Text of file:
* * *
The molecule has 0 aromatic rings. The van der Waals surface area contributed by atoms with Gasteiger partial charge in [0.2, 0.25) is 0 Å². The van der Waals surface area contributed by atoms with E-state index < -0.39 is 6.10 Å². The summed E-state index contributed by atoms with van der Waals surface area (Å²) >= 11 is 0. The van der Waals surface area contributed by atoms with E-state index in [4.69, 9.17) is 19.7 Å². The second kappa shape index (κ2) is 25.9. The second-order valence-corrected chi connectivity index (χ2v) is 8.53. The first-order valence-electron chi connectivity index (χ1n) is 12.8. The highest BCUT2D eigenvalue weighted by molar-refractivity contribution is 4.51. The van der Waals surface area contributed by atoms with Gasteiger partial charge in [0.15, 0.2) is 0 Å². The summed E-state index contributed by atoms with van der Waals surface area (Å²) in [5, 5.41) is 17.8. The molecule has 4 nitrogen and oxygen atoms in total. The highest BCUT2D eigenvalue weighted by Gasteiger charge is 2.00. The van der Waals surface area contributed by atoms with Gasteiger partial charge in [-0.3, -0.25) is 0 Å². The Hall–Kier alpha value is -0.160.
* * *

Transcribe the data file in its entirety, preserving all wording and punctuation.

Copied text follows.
The molecule has 0 aromatic rings. The van der Waals surface area contributed by atoms with Gasteiger partial charge in [0.2, 0.25) is 0 Å². The van der Waals surface area contributed by atoms with E-state index < -0.39 is 6.10 Å². The summed E-state index contributed by atoms with van der Waals surface area (Å²) >= 11 is 0. The van der Waals surface area contributed by atoms with E-state index in [4.69, 9.17) is 19.7 Å². The second kappa shape index (κ2) is 25.9. The second-order valence-corrected chi connectivity index (χ2v) is 8.53. The first-order valence-electron chi connectivity index (χ1n) is 12.8. The highest BCUT2D eigenvalue weighted by molar-refractivity contribution is 4.51. The van der Waals surface area contributed by atoms with Gasteiger partial charge in [0.15, 0.2) is 0 Å². The summed E-state index contributed by atoms with van der Waals surface area (Å²) in [5, 5.41) is 17.8. The molecule has 4 nitrogen and oxygen atoms in total. The highest BCUT2D eigenvalue weighted by Gasteiger charge is 2.00. The van der Waals surface area contributed by atoms with Gasteiger partial charge in [-0.3, -0.25) is 0 Å². The Hall–Kier alpha value is -0.160.